This year, we participated in the Project Management Institute’s annual PMI Summit, held in Atlanta. Over the course of two and a half days, we met with a wide range of people from different companies and different countries. While many of them did not have a lot of time to spare, we still managed to connect with at least over a hundred people with whom we had some great conversations.
We were keen to learn what occupied the minds of project managers in the current times. So we asked various questions – and listened closely to the answers that we received. In the article, we’d like to share some of the key lessons we learned from these conversations, which we believe would be of importance to all of you as well.
1. With the advent of technology, especially mobile and AI – how has the job of a project manager evolved? Has it become easier in many ways?
Mobile devices and technologies have certainly eased things a lot, especially on the go. Having devices and collaboration tools at hand provides access to stakeholders and team members has made it easier to stay connected and to communicate, collaborate and set expectations on a more timely basis.
However, the same devices and tools have made things far more challenging – both in terms of the expectations of responsiveness and the demand for an increase in frequency of updates. The expectation of project managers to stay on top of messaging and communication, especially responses to queries, appear to have reached unreasonable levels. Only the most compassionate and caring work environments appear to try and control these expectations.
The arrival of ChatGPT in late 2022 and widespread use by early 2023 has laid open a treasure trove of information and answers for project managers – and really given them a lot to work with – significantly reducing the research time they would otherwise spend on search engines, manually extracting, compiling, collating the final output they needed. At the same time, it has – at least so far – not threatened any project management jobs just yet.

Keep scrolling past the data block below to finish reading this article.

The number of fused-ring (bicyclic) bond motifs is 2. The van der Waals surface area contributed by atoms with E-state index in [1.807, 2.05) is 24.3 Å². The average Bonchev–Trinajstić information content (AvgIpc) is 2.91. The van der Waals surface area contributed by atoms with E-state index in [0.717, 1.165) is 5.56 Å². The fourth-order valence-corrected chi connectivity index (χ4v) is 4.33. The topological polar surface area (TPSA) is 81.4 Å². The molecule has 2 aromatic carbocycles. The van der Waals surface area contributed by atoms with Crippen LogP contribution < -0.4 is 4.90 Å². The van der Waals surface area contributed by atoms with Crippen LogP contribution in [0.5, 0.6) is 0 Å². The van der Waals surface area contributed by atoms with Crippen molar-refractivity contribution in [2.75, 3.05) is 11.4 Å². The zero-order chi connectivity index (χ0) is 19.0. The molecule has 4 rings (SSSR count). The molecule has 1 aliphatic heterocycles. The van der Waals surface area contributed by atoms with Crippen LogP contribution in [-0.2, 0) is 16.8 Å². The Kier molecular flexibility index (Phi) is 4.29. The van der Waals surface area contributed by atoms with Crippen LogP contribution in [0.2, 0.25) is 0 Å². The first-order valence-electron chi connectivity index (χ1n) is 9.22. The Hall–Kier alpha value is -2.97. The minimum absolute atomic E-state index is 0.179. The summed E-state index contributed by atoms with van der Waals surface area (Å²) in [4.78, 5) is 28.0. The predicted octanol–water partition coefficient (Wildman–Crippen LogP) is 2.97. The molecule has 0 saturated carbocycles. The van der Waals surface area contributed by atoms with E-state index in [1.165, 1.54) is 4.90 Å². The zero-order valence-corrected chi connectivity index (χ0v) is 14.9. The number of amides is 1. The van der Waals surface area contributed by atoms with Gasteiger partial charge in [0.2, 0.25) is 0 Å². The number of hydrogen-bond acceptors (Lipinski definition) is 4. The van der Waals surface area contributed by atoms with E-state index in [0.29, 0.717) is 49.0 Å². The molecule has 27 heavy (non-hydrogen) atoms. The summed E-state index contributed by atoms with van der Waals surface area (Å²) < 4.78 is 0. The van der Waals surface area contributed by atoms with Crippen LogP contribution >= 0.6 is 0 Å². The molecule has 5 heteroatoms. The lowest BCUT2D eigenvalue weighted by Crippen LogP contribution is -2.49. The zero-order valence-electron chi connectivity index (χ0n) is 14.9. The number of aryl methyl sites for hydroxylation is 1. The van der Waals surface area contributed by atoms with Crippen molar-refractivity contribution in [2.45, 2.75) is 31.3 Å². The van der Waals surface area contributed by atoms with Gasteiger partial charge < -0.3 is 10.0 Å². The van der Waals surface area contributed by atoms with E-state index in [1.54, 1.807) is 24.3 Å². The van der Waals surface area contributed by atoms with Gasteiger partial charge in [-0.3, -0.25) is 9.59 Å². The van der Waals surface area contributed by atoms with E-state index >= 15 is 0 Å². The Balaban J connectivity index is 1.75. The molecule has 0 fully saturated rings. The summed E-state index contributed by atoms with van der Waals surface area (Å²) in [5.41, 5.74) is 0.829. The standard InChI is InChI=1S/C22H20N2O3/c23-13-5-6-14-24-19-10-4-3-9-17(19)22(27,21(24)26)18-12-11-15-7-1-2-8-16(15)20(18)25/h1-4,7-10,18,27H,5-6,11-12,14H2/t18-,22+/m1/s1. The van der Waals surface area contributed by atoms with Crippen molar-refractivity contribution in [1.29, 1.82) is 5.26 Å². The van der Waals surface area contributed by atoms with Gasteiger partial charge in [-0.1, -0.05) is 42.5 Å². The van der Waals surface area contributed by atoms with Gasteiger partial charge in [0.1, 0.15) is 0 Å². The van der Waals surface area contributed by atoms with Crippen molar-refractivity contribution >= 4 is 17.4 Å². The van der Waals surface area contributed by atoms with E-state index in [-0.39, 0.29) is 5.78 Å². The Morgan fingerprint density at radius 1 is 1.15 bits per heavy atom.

However, the real benefits of AI that have been touted for a long time, are still elusive. Be it risk forecasting and mitigation, project forecasting, resource demand forecasting and supply management, where there is a dearth of sufficient and high quality data for AI forecasting engines to read, things still continue to be where they have been. Project managers still need to depend on organizational SMEs for many of these answers and a lot of these still get managed reactively (after the problem has occurred or the risk has materialized) rather than proactively, while trying to minimize the cost to the customer and organization.
So, the challenges of the iron triangle – schedule, scope and cost – remain fundamentally the same. The job of the Project Manager remains as challenging as ever – probably even more challenging than before.
Here the answer seemed pretty clear. The method wars appear largely to be over. Organizations and leadership understand the relative advantages and disadvantages of traditional and agile approaches – and are clear they need to move in the direction of agile. They are implementing Agile or Hybrid Agile methods judiciously where possible.
In our estimate, at least 50-60% of the people we spoke to said that their organizations were Hybrid Agile organizations. However, there were two variants to this answer. By Hybrid Agile, some people meant that they had some teams in the company that used traditional methods while others used Agile methods.
On the other hand, others said that they managed their projects using a Hybrid Agile approach, where they did high-level milestones and deliverable planning the traditional way, but then executed the project using Agile methodologies. This meant that they took some efforts to dovetail the milestone-based plan to a sprint-based schedule – and not all of them had the right set of tools to do so easily.
Given the above, it appears to us that a good 25-30% of organizations still run projects using traditional methods. These also include those industries where adoption of large scale agile was not feasible due to the nature of the project deliverables.